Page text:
Walmart wins patent for medical records stored on blockchain
- Walmart has been awarded a patent for a system that would store a person’s medical information in a blockchain database and allow first responders to retrieve it in the event of an emergency.
- The patent, issued last week by the U.S. Patent and Trademark Office, describes three key parts to the system: a wearable device in which the blockchain is stored; a biometric scanner for an individual’s biometric signature; and an RFID scanner to scan the wearable device, ideally a bracelet or wrist band.
- According to the patent, first responders would scan the device to access an encrypted private key. They would decrypt that using the biometric identifier and, with a second public key, retrieve the victim’s records.
Walmart has been revving up its focus on healthcare. The retail giant has touted the idea of “optimized networks” to improve consumer price and cost transparency while steering patients to providers with better performance ratings.
In April, reports surfaced that Walmart is in early talks to acquire Humana. The two companies already partner on Medicare Part D drug plans, but an official deal has yet to be announced.
With the patent for a blockchain-enabled medical records storage system, Walmart is following companies like Apple, Microsoft and Google parent Alphabet that have taken a swing to develop medical record tools.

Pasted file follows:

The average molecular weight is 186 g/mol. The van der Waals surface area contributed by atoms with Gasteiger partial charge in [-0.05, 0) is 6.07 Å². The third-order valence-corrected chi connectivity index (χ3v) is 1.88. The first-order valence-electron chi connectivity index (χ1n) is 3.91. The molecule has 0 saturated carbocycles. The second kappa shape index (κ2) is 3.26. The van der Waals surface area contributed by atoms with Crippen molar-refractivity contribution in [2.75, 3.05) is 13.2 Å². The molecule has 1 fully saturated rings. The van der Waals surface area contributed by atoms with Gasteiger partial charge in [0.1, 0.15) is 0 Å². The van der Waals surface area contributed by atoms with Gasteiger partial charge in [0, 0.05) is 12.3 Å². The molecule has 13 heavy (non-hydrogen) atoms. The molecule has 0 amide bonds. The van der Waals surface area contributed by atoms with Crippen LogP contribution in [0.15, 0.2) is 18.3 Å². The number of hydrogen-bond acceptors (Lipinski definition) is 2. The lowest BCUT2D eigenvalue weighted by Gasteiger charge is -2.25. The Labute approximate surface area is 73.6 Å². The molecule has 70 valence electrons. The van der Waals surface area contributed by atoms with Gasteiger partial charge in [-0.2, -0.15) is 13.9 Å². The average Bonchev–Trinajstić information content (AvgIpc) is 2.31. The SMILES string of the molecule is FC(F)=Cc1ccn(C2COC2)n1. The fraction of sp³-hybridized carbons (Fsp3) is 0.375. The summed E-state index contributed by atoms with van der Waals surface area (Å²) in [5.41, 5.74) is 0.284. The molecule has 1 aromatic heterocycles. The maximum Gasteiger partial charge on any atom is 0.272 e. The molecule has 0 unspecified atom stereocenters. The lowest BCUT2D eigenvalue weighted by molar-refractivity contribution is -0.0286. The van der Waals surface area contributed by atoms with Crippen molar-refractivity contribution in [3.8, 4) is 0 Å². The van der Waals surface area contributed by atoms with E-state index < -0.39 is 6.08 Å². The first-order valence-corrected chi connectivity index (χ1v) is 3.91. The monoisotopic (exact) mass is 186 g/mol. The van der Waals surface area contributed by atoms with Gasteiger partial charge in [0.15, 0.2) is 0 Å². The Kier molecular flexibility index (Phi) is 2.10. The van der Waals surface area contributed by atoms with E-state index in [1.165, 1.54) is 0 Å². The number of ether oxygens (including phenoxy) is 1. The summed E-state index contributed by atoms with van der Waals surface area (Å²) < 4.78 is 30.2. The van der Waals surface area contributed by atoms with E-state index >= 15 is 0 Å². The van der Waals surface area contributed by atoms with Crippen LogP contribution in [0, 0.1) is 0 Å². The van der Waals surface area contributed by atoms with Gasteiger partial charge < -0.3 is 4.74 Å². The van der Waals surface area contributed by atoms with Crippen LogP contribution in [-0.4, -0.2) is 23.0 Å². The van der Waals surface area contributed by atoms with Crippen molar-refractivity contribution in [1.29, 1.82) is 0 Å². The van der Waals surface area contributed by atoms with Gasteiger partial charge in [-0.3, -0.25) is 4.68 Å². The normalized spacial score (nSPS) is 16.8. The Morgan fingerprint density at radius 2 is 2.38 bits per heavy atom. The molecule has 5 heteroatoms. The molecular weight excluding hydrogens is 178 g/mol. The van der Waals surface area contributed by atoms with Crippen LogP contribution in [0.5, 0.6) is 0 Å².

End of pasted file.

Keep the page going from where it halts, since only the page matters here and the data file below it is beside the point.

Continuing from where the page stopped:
To date, medical records have been a mixed bag for the larger tech companies. Google discontinued its PHR product in 2011 while Apple this month has opened its Health Records API to developers and researchers and said the PHR is now connected with more than 500 hospitals and clinics.
Between 2013 and 2017, the three tech giants filed for 313 healthcare-related patents, according to a recent Ernst & Young report.
These patents provide clues to where the companies see opportunities in the healthcare space. Microsoft’s 73 patents are focused on expanding artificial intelligence capabilities and developing devices to monitor chronic conditions. Apple, with 54 patients, is looking at ways to use iPhones to capture biometric data and has teamed up with Stanford University to develop algorithms to predict abnormal heart rates using data on Apple Watch.
With 186 patents, Alphabet’s throwing its weight into its DeepMind AI division and Verily Life Sciences, with initiatives in diabetes, bioelectronics and smart operating room technology.